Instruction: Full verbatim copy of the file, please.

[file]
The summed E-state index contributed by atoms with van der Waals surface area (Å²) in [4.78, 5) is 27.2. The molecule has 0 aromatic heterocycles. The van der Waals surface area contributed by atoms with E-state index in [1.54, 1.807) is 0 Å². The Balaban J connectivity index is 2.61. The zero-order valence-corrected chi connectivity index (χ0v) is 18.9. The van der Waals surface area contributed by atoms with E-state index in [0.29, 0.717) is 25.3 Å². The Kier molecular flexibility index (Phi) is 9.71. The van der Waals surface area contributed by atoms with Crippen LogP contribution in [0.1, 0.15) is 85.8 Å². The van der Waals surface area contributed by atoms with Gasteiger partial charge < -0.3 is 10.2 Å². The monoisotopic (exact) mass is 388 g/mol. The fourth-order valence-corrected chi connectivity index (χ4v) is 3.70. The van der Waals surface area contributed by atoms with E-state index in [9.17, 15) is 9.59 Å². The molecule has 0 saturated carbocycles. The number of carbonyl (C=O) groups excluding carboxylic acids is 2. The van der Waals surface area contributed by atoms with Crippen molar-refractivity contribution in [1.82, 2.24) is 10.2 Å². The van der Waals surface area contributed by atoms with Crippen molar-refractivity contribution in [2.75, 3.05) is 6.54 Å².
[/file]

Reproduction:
The summed E-state index contributed by atoms with van der Waals surface area (Å²) in [4.78, 5) is 27.2. The molecule has 0 aromatic heterocycles. The van der Waals surface area contributed by atoms with E-state index in [1.54, 1.807) is 0 Å². The Balaban J connectivity index is 2.61. The zero-order valence-corrected chi connectivity index (χ0v) is 18.9. The van der Waals surface area contributed by atoms with E-state index in [0.29, 0.717) is 25.3 Å². The Kier molecular flexibility index (Phi) is 9.71. The van der Waals surface area contributed by atoms with Crippen LogP contribution in [0.1, 0.15) is 85.8 Å². The van der Waals surface area contributed by atoms with Gasteiger partial charge < -0.3 is 10.2 Å². The monoisotopic (exact) mass is 388 g/mol. The fourth-order valence-corrected chi connectivity index (χ4v) is 3.70. The van der Waals surface area contributed by atoms with E-state index in [9.17, 15) is 9.59 Å². The molecule has 0 saturated carbocycles. The number of carbonyl (C=O) groups excluding carboxylic acids is 2. The van der Waals surface area contributed by atoms with Crippen molar-refractivity contribution in [1.82, 2.24) is 10.2 Å². The van der Waals surface area contributed by atoms with Crippen molar-refractivity contribution in [2.75, 3.05) is 6.54 Å².